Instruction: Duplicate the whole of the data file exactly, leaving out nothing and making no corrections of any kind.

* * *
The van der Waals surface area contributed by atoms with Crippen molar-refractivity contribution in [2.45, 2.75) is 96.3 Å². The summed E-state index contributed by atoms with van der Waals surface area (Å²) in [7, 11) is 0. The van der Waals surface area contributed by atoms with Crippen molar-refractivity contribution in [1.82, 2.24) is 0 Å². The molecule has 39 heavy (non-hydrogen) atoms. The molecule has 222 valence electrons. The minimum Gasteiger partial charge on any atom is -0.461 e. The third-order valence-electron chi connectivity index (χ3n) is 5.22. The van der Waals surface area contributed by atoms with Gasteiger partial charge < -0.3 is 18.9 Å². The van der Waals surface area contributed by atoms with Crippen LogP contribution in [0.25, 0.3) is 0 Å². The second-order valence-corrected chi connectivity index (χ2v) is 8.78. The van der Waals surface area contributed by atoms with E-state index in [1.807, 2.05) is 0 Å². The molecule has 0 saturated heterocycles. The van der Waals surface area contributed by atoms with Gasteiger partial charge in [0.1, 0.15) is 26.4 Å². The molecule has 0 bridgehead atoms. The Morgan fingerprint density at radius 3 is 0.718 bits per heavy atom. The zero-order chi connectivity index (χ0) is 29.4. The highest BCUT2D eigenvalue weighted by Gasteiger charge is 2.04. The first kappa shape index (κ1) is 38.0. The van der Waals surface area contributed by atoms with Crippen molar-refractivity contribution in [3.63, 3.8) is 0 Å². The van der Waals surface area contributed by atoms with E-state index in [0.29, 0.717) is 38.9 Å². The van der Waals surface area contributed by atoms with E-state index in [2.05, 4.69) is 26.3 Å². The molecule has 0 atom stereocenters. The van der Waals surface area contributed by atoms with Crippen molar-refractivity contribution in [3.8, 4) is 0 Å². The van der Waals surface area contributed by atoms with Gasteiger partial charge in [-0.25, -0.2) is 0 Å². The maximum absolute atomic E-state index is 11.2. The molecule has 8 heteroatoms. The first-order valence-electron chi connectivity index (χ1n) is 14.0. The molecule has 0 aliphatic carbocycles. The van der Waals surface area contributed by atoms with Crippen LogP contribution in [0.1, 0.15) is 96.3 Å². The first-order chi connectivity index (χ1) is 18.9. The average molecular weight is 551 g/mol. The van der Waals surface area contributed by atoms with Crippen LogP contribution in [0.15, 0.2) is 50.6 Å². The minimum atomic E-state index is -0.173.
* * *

The van der Waals surface area contributed by atoms with Crippen molar-refractivity contribution in [2.45, 2.75) is 96.3 Å². The summed E-state index contributed by atoms with van der Waals surface area (Å²) in [7, 11) is 0. The van der Waals surface area contributed by atoms with Crippen molar-refractivity contribution in [1.82, 2.24) is 0 Å². The molecule has 39 heavy (non-hydrogen) atoms. The molecule has 222 valence electrons. The minimum Gasteiger partial charge on any atom is -0.461 e. The third-order valence-electron chi connectivity index (χ3n) is 5.22. The van der Waals surface area contributed by atoms with Gasteiger partial charge < -0.3 is 18.9 Å². The van der Waals surface area contributed by atoms with Crippen LogP contribution in [0.25, 0.3) is 0 Å². The second-order valence-corrected chi connectivity index (χ2v) is 8.78. The van der Waals surface area contributed by atoms with E-state index in [1.807, 2.05) is 0 Å². The molecule has 0 saturated heterocycles. The van der Waals surface area contributed by atoms with Gasteiger partial charge in [0.1, 0.15) is 26.4 Å². The molecule has 0 bridgehead atoms. The Morgan fingerprint density at radius 3 is 0.718 bits per heavy atom. The zero-order chi connectivity index (χ0) is 29.4. The highest BCUT2D eigenvalue weighted by Gasteiger charge is 2.04. The first kappa shape index (κ1) is 38.0. The van der Waals surface area contributed by atoms with Crippen molar-refractivity contribution in [3.63, 3.8) is 0 Å². The van der Waals surface area contributed by atoms with E-state index in [0.29, 0.717) is 38.9 Å². The van der Waals surface area contributed by atoms with E-state index in [2.05, 4.69) is 26.3 Å². The molecule has 0 atom stereocenters. The van der Waals surface area contributed by atoms with Crippen molar-refractivity contribution in [3.8, 4) is 0 Å². The van der Waals surface area contributed by atoms with Gasteiger partial charge in [-0.25, -0.2) is 0 Å². The maximum absolute atomic E-state index is 11.2. The molecule has 8 heteroatoms. The first-order valence-electron chi connectivity index (χ1n) is 14.0. The molecule has 0 aliphatic carbocycles. The van der Waals surface area contributed by atoms with Crippen LogP contribution in [0.1, 0.15) is 96.3 Å². The first-order chi connectivity index (χ1) is 18.9. The average molecular weight is 551 g/mol. The van der Waals surface area contributed by atoms with Crippen LogP contribution in [0.15, 0.2) is 50.6 Å². The minimum atomic E-state index is -0.173.